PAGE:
The protection of your toes is the most important part of a work boot. Falling objects account for the highest percentage of injuries that occur in the lower extremities.
Steel caps are the most common safety feature on work boots to prevent these objects from squashing your toes. However, a little-known alternative to steel is composite. It’s composed of different non-metal materials such as carbon fiber, plastic, fiberglass, and kevlar.
Composite has become more popular in recent years. I believe the best composite toe work boots are better than steel. Don’t take my word for it, let’s look at the facts.
Why Go Composite Over Steel Toe
Weight – Composite material is much lighter than steel. Even a few ounces makes all the difference when you’re on your feet and moving around throughout the day.
Heat – Because it is non-metal, it doesn’t conduct heat and hold temperature nearly the same. This means it won’t get extra warm in the summer or be cold in the winter.
Electricity – These materials do not conduct electricity at all. This is ideal if you’re an electrician or anyone who works with and around electrical hazards.
Metal Detectors – Unlike steel toe boots, these boots won’t set of metal detectors.
The only two negatives to choosing composite over steel.
Cost – It is more difficult to produce making it slightly more expensive.
Selection – Since steel is the industry standard, your selection of choices will be considerably smaller when looking for comp toes.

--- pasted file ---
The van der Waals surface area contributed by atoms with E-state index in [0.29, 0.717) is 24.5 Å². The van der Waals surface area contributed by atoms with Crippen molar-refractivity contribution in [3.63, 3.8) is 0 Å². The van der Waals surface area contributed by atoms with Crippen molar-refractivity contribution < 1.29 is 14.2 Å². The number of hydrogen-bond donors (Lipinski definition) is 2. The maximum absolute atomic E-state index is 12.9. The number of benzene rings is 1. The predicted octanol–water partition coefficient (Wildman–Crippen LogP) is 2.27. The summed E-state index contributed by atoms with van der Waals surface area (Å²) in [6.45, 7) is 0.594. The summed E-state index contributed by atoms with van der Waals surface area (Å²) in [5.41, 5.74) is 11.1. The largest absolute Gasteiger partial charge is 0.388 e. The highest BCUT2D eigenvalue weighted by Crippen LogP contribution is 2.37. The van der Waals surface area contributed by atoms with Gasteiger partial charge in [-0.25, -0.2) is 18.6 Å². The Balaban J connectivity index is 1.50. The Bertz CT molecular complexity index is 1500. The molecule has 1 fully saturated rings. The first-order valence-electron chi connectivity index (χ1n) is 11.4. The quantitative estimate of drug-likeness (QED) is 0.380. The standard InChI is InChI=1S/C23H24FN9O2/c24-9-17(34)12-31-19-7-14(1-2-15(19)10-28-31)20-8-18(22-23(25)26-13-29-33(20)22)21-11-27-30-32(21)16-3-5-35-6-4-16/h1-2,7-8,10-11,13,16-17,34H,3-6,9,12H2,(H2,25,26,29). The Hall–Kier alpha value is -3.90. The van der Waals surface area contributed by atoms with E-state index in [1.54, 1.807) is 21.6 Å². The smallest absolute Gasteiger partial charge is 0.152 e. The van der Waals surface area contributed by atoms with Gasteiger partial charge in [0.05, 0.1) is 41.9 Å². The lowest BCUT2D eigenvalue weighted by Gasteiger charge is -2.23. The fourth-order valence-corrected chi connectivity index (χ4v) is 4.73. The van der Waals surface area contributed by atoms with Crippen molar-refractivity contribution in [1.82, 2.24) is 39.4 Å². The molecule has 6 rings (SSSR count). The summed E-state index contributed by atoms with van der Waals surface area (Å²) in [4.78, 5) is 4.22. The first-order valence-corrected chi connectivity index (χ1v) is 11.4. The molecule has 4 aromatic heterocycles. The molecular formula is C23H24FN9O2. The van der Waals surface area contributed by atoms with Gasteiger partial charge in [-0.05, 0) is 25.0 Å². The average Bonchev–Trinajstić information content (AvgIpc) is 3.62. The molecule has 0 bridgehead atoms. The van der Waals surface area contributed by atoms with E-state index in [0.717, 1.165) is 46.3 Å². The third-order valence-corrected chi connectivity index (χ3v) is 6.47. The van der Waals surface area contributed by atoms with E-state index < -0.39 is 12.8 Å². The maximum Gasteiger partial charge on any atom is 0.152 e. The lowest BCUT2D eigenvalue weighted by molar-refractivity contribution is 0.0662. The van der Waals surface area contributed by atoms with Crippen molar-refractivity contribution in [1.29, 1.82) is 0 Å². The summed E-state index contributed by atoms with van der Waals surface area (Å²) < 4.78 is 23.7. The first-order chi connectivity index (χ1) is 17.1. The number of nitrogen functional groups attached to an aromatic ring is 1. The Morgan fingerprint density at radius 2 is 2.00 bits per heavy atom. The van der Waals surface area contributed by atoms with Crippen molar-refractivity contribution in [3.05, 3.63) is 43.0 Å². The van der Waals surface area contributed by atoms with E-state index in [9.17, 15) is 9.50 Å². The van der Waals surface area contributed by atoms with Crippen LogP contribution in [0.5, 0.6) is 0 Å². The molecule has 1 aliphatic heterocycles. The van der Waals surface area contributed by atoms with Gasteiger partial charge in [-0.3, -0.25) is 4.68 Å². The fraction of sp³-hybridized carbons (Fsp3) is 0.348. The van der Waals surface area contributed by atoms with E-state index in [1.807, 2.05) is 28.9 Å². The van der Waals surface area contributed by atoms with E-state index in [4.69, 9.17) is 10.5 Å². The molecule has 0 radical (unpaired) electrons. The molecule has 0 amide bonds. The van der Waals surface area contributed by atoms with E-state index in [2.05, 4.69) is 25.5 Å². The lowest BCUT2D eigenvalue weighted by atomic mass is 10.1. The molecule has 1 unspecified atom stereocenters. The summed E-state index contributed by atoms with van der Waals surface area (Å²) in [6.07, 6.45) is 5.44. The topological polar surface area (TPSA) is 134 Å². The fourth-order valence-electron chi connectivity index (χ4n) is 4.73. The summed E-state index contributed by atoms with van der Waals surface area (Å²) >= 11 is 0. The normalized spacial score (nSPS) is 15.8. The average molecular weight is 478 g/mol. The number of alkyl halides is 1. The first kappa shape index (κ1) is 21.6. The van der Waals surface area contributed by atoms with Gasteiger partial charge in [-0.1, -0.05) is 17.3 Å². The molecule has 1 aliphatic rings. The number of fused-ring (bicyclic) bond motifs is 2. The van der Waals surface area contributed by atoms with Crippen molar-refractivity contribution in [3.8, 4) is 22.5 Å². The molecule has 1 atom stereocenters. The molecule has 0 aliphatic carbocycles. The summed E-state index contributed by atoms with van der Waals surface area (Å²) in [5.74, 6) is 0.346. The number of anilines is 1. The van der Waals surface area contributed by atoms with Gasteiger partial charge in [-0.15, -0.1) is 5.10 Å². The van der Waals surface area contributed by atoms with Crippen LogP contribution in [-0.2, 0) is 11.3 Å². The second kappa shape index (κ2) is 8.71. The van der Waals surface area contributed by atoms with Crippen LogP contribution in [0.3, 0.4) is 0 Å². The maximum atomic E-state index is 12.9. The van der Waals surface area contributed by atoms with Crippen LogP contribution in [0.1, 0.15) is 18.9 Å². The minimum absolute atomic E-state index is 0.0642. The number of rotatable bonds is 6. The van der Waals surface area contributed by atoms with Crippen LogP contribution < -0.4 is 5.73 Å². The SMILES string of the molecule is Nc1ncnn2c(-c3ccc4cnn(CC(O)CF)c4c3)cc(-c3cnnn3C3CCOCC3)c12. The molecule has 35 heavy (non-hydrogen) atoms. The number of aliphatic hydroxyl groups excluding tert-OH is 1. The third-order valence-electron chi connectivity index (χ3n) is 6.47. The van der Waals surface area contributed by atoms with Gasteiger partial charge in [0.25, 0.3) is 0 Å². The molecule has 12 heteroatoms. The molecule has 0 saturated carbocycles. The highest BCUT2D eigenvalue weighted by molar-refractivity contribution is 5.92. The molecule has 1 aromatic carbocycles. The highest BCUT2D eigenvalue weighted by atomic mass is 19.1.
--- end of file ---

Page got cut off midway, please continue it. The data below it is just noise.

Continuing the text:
What Do The Numbers Mean?
ASTM International is an international standards organization that develops and publishes technical standards across many industries. They define and score safety toes by using impact(I) and compression(C). The toe is then tested for the weight of impact force it is capable of withstanding. They denote these numbers with 30, 50, and 75 pounds.
The impact is a simple measurement used to define the amount of weight a safety toe can withstand. I/30 means the toe is capable of withstanding a direct impact of up to thirty pounds of force. I/50 can withstand fifty pounds of force and I/75 is seventy-five pounds of force.
Calculating compression is a slightly different process. C/30 can withstand 1,000 pounds of compressed force, C/50 withstands 1,750 pounds, and C/75 will withstand up to 2,500 pounds of force.
There are many myths that composite is not as rugged or strong as steel. This is simply not true and should be disregarded.
Discuss with your employer the level of protection you will need before purchasing a boot.
Okay, we made it through the facts and the science. Let’s look at the reviews.
The Best Composite Toe Work Boots
Timberland PRO Men’s Helix Boot Review
The Timberland Helix boot is exceptional at what it does. It has great ankle and arch support and composed of premium waterproof leather uppers. They use a cement construction method that increases flexibility and also reduces break-in time. The foot-bed is open-celled polyurethane with an antimicrobial cover. This increases breathability and odor control. They also have a nylon shank that offers structural support to the boot.